Once again, the 10 most popular articles were all about the Postal Service, led by USPS Retirement Mess: A Major Barrier to Downsizing and Obama Hints At Changes To Postal Service Workforce, each with nearly 20,000 page views. The irony is that many people mistakenly thought the first article was criticizing postal unions (I was actually praising them for addressing a problem that management seems to be ignoring.) and that nothing much has come of Obama’s hinting.
Readers actually spent the most time – nearly 1,000 hours – reading Postal Service, White House Engaged in 'Intense Discussions'. Nothing much seems to have come from those discussions, either.
The article receiving the most comments – a whopping 49 – was Postal Service Has Too Many Employees and Pays Them Too Much, Mailer Groups Say. A lot of postal employees wondered why USPS has so many supervisors, why they’re working overtime when there are supposedly too many workers, and why U.S. mailers are complaining about the best bulk postage rates in the world.
Speaking of overtime, both USPS Overtime on the Rise and Delayed Retirements, Rising Overtime Bedevil USPS Finances were on the top 10 list.
Getting Flipboarded out of business
One reason postal articles on Dead Tree Edition are so widely read is that sites devoted to postal news do such a good job of curating relevant content from other sites. Maybe that’s because they’re run by amateurs.
Most of the professional journalists who publish the media devoted to the printing, catalog, and paper industries hew to the time-honored principle of journalistic ego, which means you don’t publish anything not written by your own people unless it’s a news release. Within a few years, they’ll be Flipboarded out of business. But the amateurs will thrive.
The most popular non-postal articles dealt with NewPage, North America’s largest maker of magazine-quality paper, as it tried to maneuver out from under a staggering debt load. Tops was the prescient Is Bankruptcy Inevitable for NewPage?, published in September 2010. (The answer, we learned 12 months later, was yes.) Also popular were NewPage Finally Says the B Word; NewPage, Verso Owners Reportedly Discussing a Deal; and NewPage-Verso Merger Unlikely, 2 Experts Say.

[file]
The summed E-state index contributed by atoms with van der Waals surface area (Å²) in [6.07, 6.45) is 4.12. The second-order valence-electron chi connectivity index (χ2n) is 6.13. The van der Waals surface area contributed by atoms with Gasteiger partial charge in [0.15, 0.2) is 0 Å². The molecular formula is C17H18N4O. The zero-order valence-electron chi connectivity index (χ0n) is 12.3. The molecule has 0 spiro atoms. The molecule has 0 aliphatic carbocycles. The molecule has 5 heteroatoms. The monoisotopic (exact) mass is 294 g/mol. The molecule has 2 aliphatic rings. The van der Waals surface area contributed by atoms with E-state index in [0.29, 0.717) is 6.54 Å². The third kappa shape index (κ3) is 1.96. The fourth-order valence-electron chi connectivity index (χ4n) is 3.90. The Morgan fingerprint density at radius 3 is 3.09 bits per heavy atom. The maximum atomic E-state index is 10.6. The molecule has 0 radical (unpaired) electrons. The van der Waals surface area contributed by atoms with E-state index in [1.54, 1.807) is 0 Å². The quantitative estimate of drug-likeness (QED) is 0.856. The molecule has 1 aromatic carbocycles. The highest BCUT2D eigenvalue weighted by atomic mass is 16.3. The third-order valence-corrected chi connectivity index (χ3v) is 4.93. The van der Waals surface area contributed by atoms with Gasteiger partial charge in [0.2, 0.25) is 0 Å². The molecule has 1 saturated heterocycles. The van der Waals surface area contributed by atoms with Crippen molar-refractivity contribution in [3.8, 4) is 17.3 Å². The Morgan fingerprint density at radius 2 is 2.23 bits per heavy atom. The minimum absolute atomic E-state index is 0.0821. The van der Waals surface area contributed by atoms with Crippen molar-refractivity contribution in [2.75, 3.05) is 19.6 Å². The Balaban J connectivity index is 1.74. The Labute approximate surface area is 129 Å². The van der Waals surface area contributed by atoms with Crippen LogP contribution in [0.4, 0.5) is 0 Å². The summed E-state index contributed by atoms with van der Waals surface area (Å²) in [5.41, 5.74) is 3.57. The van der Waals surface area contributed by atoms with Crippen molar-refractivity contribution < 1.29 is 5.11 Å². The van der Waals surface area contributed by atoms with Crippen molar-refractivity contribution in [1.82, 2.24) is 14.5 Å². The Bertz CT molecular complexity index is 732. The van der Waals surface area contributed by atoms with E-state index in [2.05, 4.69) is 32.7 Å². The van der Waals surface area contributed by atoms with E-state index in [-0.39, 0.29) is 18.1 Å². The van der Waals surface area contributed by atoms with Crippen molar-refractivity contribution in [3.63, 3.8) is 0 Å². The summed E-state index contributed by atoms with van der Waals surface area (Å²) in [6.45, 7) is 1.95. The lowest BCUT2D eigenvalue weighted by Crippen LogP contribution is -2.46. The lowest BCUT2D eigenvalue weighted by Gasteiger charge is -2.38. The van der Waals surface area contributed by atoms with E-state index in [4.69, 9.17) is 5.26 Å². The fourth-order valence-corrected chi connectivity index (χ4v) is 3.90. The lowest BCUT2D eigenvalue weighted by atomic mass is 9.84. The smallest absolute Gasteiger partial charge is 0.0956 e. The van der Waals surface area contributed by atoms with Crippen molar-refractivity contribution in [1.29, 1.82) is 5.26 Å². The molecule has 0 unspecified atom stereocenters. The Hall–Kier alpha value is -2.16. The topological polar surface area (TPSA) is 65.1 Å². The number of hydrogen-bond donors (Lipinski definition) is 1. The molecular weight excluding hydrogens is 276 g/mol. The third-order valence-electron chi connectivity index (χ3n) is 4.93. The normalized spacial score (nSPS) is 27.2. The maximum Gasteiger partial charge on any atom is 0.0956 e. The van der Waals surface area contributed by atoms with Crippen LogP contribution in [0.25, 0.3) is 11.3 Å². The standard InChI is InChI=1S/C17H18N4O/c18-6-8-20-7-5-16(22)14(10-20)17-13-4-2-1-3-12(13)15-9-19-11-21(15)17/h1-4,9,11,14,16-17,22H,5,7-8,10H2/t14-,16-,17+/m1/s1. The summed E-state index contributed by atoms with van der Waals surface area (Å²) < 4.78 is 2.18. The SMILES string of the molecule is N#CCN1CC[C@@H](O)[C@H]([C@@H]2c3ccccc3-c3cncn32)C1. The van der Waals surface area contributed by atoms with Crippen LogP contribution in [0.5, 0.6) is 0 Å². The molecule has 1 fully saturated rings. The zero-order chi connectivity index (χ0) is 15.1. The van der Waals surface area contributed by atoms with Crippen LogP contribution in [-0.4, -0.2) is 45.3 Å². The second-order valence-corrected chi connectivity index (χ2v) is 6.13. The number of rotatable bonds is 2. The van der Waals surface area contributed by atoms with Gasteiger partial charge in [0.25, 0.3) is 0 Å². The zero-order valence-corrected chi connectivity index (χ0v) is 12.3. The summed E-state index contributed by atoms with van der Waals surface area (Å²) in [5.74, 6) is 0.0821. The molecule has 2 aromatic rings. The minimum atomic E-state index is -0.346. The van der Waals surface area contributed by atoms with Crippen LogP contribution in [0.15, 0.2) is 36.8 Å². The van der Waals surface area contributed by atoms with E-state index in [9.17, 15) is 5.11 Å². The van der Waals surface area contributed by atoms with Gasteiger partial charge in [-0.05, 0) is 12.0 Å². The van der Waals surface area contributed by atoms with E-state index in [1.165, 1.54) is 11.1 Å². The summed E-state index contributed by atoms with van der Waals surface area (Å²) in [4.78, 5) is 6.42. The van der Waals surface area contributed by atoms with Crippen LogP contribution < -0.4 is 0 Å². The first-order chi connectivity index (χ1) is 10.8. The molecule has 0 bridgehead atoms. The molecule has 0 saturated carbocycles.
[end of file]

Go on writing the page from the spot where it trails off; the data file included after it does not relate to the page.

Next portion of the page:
Other highlights (and lowlights) of the year included:
- Taking on the mainstream media regarding shoddy reporting on postal issues – first Bloomburg BusinessWeek, then The Wall Street Journal, and finally The Washington Post’s George Will.
- Best headline: Wanted: New Postmaster General; Must Be Able To Kiss 535 Backsides Simultaneously. Runner-up: Mine's Bigger Than Yours: Quad and Donnelley Squabble Over Co-Mail.
- Best article that almost no one read: A tie between Invasion of the Bookazines, Featuring the Return of the Living Dead and The Magazine Industry's Identity Crisis, each of which had fewer than 300 readers. Because my day job is with a magazine company, some of my best writing is about the publishing business, but articles about postal issues and the paper industry get way more readership. People in publishing tend to be dangerously ignorant of their own industry.
- Most Controversial: Could Forever Stamps Become Worthless? What Bankruptcy Might Mean for USPS got swatted down by two different postal experts. Alan Robinson responded with Don’t Worry About Forever Stamps in Bankruptcy and Brian Sheehan with Why Postal Bankruptcy Doesn’t Make Sense. Ouch!
- Golden oldie: How Does the Postal Service Discourage Early Retirement? Let Me Count the Ways had more than 9,000 page views in 2011 even though it was published in September 2010. The issue is as relevant as ever, and the problem seems to be getting worse rather than better.
- Most edited: Sexy SlogansWith a Bite, which I wrote for Publishing Executive magazine. The PubExec editors wisely decided many of the slogans were too hot for a respectable magazine. But that didn't keep me from publishing them in Dead Tree Edition in the article Censor Me: The Magazine Slogans That Were Too Hot for Publishing Executive.